In some embodiments, the memory device includes an optional n-type metal-oxide-semiconductor (NMOS) switch 236 that selectively couples power-signal line 216 to ground 238 (path 4 in
In some embodiments, PMOS switches, such as PMOS switch 228 (
In this way, charge can be recycled as much as possible. Note that the number of PMOS switches selectively opened in banks 210 may depend on the operating frequency and/or the leakage current of the blocks of SRAM. In some embodiments, this information may be stored (for example, using an e-fuse) during a test mode of memory device 400.
We now describe embodiments of the process.
In some embodiments of process 600, there may be additional or fewer operations. Moreover, the order of the operations may be changed and/or two or more operations may be combined into a single operation.
Furthermore, processor 100 (
Note that some or all of the functionality of processor 100 (
Designs associated with one or more of the preceding embodiments may be stored on a computer-readable medium such as, for example, a magnetic tape or an optical or magnetic disk. The computer-readable medium may be encoded with data structures or other information describing circuitry that may be physically instantiated as an integrated circuit or portion of an integrated circuit. Although various formats may be used for such encoding, these data structures are commonly written in Caltech Intermediate Format (CIf), Calma GDS II Stream Format (GDSII) or Electronic Design Interchange Format (EDIf). Those of skill in the art of integrated circuit design can develop such data structures from schematic diagrams of the type detailed above and the corresponding descriptions and encode the data structures on a computer-readable medium. Those of skill in the art of integrated circuit fabrication can use such encoded data to fabricate integrated circuits comprising one or more of the circuits described herein.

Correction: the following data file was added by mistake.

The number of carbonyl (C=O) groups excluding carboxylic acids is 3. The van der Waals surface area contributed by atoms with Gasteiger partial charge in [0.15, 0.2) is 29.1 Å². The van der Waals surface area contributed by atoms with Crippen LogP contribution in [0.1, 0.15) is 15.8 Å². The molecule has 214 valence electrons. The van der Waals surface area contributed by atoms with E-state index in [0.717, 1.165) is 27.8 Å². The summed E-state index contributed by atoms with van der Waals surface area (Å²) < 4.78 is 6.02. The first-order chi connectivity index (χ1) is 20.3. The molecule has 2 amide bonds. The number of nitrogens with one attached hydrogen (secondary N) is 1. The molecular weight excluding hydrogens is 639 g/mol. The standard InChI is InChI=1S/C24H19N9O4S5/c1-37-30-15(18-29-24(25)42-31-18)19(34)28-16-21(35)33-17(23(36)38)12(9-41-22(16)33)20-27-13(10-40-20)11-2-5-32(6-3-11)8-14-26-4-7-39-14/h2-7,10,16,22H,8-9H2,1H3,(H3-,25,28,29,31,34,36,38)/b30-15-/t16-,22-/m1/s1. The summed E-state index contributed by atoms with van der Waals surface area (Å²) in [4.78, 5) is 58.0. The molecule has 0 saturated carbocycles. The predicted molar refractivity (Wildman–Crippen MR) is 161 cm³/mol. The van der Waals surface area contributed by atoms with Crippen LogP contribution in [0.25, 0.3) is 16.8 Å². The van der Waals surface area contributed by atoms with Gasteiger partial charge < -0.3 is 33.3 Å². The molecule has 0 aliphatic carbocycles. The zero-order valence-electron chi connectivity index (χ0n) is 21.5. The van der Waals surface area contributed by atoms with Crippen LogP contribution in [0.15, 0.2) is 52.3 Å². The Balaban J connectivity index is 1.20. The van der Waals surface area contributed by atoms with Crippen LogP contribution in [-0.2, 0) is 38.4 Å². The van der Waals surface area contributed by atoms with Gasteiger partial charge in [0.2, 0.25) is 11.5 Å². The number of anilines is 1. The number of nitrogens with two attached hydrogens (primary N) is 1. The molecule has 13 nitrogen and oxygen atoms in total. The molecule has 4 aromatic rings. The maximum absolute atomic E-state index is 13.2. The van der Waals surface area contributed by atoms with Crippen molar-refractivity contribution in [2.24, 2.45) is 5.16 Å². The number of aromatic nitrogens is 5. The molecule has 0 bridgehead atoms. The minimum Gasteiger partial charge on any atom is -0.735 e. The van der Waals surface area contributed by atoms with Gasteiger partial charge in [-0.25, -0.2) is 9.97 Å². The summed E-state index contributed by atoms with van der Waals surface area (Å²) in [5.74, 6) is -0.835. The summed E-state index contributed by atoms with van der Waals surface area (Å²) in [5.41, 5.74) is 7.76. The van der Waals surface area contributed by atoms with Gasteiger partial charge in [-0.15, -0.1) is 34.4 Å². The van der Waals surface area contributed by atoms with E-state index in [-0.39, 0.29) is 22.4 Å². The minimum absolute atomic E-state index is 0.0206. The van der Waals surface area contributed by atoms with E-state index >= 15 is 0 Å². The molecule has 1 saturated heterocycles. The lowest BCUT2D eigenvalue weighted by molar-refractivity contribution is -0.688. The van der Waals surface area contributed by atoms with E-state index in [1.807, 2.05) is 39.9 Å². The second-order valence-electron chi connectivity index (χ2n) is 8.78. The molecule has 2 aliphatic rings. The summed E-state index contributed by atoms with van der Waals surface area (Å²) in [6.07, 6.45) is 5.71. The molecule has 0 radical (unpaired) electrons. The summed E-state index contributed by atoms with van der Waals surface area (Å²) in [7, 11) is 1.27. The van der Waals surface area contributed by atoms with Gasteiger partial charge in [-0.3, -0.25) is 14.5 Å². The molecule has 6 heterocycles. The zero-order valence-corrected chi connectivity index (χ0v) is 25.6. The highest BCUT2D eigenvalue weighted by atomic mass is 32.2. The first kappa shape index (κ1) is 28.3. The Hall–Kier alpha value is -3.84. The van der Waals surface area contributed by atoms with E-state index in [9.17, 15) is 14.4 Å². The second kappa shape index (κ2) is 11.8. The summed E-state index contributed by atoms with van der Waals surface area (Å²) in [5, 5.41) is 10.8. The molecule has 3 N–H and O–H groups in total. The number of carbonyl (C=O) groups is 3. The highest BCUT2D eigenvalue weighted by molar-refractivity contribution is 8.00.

While the preceding embodiments have used SRAM as an illustrative example, in other embodiments the charge-transfer technique may be used with other types of memory, such as: volatile memory, non-volatile memory, dynamic random access memory (DRAM), read-only memory (ROM), erasable programmable read-only memory (EPROM), electrically erasable programmable read-only memory (EEPROM), flash, solid-state memory, and/or another type of memory.
The foregoing descriptions of embodiments of the present disclosure have been presented for purposes of illustration and description only. They are not intended to be exhaustive or to limit the present disclosure to the forms disclosed. Accordingly, many modifications and variations will be apparent to practitioners skilled in the art. Additionally, the above disclosure is not intended to limit the present disclosure. The scope of the present disclosure is defined by the appended claims.
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|U.S. Classification||365/226, 365/154, 365/229|
|Cooperative Classification||G11C11/413, G11C5/148|
|European Classification||G11C11/413, G11C5/14S|
|Jul 29, 2009||AS||Assignment|
Free format text: ASSIGNMENT OF ASSIGNORS INTEREST;ASSIGNORS:CHO, HOYEOL;PARK, HEECHOUL;LEE, JUNGYONG;SIGNING DATES FROM 20090617 TO 20090618;REEL/FRAME:023023/0828
Owner name: SUN MICROSYSTEMS, INC., CALIFORNIA
|Sep 10, 2014||FPAY||Fee payment|
Year of fee payment: 4